Posted On: January 5, 2011 by Thornhill Law Firm, APLC

Darvon, Darvocet Linked to Serious Heart Risks

The Food and Drug Administration has recently banned two narcotics used for mild to moderate pain, Darvon and Darvocet, manufactured by Xanodyne Pharmaceuticals. These two drugs contain the compound propoxyphene, which studies link to serious and sometimes fatal heart rhythm problems.

Propoxyphene was first approved by the FDA in 1957, and has been marketed as Darvon in the United States since 1976. This single compound (Darvon) or in combination with acetaminophen (Darvocet) is used to treat mild to moderate pain. With 22 million users of Darvon and Darvocet, medical experts estimate that upwards of 1000 deaths were caused by these drugs possibly lethal side effects. These serious side effects include heart arrhythmia, heart attacks, and sudden death.

A petition has been filed with the Judicial Panel on Multidistrict Litigation seeking to consolidate all federal Darvon and Darvocet lawsuits in a single federal court. Leading the petition is 31-year-old Linda Esposito of Queens, New York. Esposito had no pre-existing cardiac history and had never suffered a cardiac arrhythmia. She began taking Darvocet as prescribed in February 2010, and shortly after she experienced a near fatal cardiac arrhythmia. Two other petitions have been filed in Eastern District of Louisiana and the Western District of Louisiana.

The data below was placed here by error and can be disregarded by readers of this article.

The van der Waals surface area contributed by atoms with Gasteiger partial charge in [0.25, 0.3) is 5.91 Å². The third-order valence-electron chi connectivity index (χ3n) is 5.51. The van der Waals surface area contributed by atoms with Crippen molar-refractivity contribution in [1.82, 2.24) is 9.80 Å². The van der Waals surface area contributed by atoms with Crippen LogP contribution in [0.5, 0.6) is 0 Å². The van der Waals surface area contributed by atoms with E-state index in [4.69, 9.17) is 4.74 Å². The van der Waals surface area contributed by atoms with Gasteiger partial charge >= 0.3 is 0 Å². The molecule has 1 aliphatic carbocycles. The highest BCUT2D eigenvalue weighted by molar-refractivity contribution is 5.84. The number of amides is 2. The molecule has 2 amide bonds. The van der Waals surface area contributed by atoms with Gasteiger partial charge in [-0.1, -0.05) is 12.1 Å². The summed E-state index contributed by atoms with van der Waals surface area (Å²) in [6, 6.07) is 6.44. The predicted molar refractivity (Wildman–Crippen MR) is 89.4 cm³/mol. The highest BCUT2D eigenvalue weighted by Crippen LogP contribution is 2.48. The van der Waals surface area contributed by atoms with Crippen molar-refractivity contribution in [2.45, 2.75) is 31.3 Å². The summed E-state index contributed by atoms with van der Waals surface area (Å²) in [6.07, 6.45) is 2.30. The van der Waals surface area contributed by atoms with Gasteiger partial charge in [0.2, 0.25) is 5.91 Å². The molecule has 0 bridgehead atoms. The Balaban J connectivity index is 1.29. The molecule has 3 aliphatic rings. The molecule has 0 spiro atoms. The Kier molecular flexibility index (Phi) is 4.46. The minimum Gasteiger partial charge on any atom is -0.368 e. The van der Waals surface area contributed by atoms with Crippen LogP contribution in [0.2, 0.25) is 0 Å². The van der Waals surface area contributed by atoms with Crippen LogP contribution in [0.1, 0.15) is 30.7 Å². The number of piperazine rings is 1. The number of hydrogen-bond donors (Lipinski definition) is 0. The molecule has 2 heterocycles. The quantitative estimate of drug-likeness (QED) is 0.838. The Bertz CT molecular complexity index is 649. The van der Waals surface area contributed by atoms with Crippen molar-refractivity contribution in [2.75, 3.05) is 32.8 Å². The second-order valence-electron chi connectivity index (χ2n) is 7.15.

Based on all evidence available, the FDA previously concluded that the benefits outweighed the safety risk of taking propoxyphene for pain relief, and since then their stance has dramatically changed course. "The drug puts patients at risk of abnormal or even fatal heart rhythm abnormalities," John Jenkins, MD, director of the FDA's office of new drugs at the Center for Drug Evaluation and Research, said at a news conference. "Combined with prior safety data, this altered our risk assessment.”

Patients currently on drugs containing propoxyphene should not stop taking their prescriptions, but rather immediately see their physician.

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